Graduates in Biosystems and -materials major receive a broad training and in-depth knowledge, combined with practical experience. The major provides a solid understanding of biological phenomena, biomaterials and small organic molecules important to the field of Life science. At the core of the teaching are the understanding of molecular and cellular level phenomena, reprogramming of cells, molecular design and characterization of small pharmaceutically active molecules, and the synthesis and characterization of biomaterials. Specialization during the major allows acquiring in depth understanding in one of the selected fields or studying at the interface of the different fields.
The core contents focus on:
1.Structure and function of biomolecules in pro- an eukaryotic cells with respect to major metabolic pathways, cell energetics, physiology and regulatory pathways at the molecular level and interactions of biological molecules. Enzyme structure and function, enzyme catalysis and thermodynamics of biological systems.
2.Cellular physiology and its adaptation to different stimuli from the molecular to cellular level using transcriptomics, proteomics, metabolomics including modeling of complex systems.
3.Engineering of cellular systems including tissue engineering, stem cells and use of genetic engineering and synthetic biology for programming of cellular circuits, pathways or designing of bio-based materials, regulatory requirements and principles of Good Manufacturing Practice (GMP).
4.Synthesis, purification, characterization and application of synthetic and biopolymers. Polymer processing and engineering using chemistry and enzymes.
5.Colloid and surface science of biological materials, surfaces of materials as an interface to biology, interactions of inert and bioactive compounds (scaffolds, implants, wound dressing, etc) with biological systems.
6.Pharmacologically active compounds derived from small molecules and natural biomacromolecules from the viewpoint of molecular interactions. Drug classes, based on both disease types and chemical structural classes, are discussed.
7.Use of mass spectrometry (MS), infrared spectroscopy (IR) and nuclear magnetic resonance spectroscopy (NMR) in the structural determination and identification of organic compounds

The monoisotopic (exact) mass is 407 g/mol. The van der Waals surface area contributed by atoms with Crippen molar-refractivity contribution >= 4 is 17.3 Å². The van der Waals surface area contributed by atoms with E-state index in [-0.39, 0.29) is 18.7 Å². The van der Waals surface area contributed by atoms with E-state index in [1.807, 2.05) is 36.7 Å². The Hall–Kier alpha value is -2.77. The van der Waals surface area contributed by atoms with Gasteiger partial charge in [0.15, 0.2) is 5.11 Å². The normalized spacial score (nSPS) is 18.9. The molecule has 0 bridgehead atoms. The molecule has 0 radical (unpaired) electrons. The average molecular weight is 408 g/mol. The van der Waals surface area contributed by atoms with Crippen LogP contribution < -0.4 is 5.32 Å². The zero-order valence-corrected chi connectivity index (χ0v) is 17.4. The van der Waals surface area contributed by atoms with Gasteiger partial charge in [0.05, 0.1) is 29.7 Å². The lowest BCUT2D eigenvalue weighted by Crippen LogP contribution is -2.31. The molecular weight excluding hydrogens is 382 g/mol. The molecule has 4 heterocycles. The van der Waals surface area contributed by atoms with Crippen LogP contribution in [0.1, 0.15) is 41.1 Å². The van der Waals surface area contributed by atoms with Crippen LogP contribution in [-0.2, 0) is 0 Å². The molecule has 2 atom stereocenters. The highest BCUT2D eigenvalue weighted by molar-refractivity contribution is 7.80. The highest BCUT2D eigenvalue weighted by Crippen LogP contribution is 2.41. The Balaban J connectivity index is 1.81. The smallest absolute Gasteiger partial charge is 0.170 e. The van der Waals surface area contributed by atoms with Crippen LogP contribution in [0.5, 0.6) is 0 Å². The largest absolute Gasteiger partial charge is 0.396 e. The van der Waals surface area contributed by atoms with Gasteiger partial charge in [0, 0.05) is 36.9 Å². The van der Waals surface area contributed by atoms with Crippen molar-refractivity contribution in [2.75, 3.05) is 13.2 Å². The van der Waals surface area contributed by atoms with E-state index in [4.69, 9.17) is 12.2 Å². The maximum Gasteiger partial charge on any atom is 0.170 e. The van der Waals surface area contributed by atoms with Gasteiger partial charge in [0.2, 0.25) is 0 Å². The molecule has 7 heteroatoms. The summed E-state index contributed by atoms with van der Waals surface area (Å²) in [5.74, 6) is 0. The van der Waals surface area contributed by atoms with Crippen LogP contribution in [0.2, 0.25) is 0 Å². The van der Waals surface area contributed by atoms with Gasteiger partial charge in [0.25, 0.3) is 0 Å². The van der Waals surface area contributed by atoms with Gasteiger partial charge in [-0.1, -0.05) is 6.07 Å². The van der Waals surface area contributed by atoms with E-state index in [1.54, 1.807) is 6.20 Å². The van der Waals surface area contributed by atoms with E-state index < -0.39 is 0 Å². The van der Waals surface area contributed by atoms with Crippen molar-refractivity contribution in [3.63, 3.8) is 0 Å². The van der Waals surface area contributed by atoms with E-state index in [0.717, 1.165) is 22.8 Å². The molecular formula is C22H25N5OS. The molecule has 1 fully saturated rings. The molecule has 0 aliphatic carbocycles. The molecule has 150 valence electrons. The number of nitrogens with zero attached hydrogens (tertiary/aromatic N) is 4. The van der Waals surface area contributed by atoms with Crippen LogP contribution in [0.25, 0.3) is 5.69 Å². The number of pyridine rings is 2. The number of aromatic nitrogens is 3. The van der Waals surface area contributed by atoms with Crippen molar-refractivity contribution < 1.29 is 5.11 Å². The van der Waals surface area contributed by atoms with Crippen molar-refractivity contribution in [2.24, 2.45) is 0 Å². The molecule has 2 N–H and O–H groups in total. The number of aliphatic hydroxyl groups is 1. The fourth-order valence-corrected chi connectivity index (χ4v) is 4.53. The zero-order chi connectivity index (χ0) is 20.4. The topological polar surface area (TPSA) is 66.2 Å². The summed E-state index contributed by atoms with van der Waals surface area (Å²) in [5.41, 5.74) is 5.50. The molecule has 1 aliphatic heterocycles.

The major is strongly research driven and is tightly linked to research activities related to the fields of biotechnology, organic chemistry, chemical and biological microdevices, and polymer science at the School of Chemical Technology. Employment sectors for graduates are within the broad context of engineering combined with chemistry and biotechnology within the pharmaceutical and medical technology industries.
The Complex Systems major will provide students with tools to understand systems with large numbers of interacting elements, from the human brain to social networks and from living to technological systems. This major will focus on system-level understanding as well as on giving the students hands-on experience in data-intensive research. The set of tools in the curriculum includes network science, nonlinear dynamics, agent-based modelling, machine learning and Bayesian statistics, together with the fundamentals of dealing with empirical data and computational data analysis. This interdisciplinary major is suitable for students from different backgrounds (e.g. physics, bioinformatics, computer science), and students can choose to put emphasis on computational data analysis, theory, or application areas, according to their own wishes.
The Human Neuroscience and Technology major comprises 60 ECTS credits. The aim is to give the students a strong background for understanding functions of human brain and mind, as an integrated unit. After their studies, the students have excellent possibilities to go on in relevant PhD studies, as well as to start working in more applied fields outside academy.
The emphasis of the curriculum is experimental. Although regular lecture and course work is also required, much of the studies will take place in small groups under the guidance of a senior scientist. Students will be learning in the laboratories of the School of Science, where top-level research is being conducted.
The major is liberal arts spirited in a sense that it imparts general knowledge and develops the student's rational thought and intellectual capabilities, unlike the professional, vocational and technical curricula that emphasize early specialization. Scientific writing and presentation skills receive special emphasis in the programme. The curriculum is a carefully tailored combination of modern systems-level research methodology of the brain, mind, and human cognition, signal and computational analysis and modelling methods.